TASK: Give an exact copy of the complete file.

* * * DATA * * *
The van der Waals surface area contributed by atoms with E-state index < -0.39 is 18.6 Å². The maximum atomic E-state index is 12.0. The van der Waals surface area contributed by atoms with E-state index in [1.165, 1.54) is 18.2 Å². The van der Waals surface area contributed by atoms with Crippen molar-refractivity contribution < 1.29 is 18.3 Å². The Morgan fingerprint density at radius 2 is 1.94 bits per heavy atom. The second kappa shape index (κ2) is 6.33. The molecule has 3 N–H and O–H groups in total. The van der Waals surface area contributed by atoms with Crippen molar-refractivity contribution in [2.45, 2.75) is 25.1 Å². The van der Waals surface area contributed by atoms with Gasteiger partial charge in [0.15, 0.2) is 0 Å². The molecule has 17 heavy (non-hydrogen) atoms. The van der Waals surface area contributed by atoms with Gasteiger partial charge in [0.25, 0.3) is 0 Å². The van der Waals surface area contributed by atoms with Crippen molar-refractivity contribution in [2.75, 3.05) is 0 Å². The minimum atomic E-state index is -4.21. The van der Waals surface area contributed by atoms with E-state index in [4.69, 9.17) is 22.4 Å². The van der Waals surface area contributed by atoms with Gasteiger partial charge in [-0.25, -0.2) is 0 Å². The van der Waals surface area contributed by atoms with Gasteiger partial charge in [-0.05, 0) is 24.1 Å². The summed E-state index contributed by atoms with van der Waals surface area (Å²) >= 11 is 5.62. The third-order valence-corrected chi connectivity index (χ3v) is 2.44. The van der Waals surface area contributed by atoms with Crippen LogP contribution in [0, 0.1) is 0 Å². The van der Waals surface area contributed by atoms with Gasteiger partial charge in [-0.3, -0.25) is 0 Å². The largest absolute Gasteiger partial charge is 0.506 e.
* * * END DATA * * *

The van der Waals surface area contributed by atoms with E-state index < -0.39 is 18.6 Å². The maximum atomic E-state index is 12.0. The van der Waals surface area contributed by atoms with E-state index in [1.165, 1.54) is 18.2 Å². The van der Waals surface area contributed by atoms with Crippen molar-refractivity contribution < 1.29 is 18.3 Å². The Morgan fingerprint density at radius 2 is 1.94 bits per heavy atom. The second kappa shape index (κ2) is 6.33. The molecule has 3 N–H and O–H groups in total. The van der Waals surface area contributed by atoms with Crippen molar-refractivity contribution in [2.45, 2.75) is 25.1 Å². The van der Waals surface area contributed by atoms with Gasteiger partial charge in [0.15, 0.2) is 0 Å². The molecule has 17 heavy (non-hydrogen) atoms. The van der Waals surface area contributed by atoms with Gasteiger partial charge in [0.25, 0.3) is 0 Å². The van der Waals surface area contributed by atoms with Crippen molar-refractivity contribution in [2.75, 3.05) is 0 Å². The minimum atomic E-state index is -4.21. The van der Waals surface area contributed by atoms with E-state index in [4.69, 9.17) is 22.4 Å². The van der Waals surface area contributed by atoms with Gasteiger partial charge in [-0.25, -0.2) is 0 Å². The van der Waals surface area contributed by atoms with Gasteiger partial charge in [-0.05, 0) is 24.1 Å². The summed E-state index contributed by atoms with van der Waals surface area (Å²) >= 11 is 5.62. The third-order valence-corrected chi connectivity index (χ3v) is 2.44. The van der Waals surface area contributed by atoms with Crippen LogP contribution in [0, 0.1) is 0 Å². The van der Waals surface area contributed by atoms with Gasteiger partial charge in [-0.3, -0.25) is 0 Å². The largest absolute Gasteiger partial charge is 0.506 e.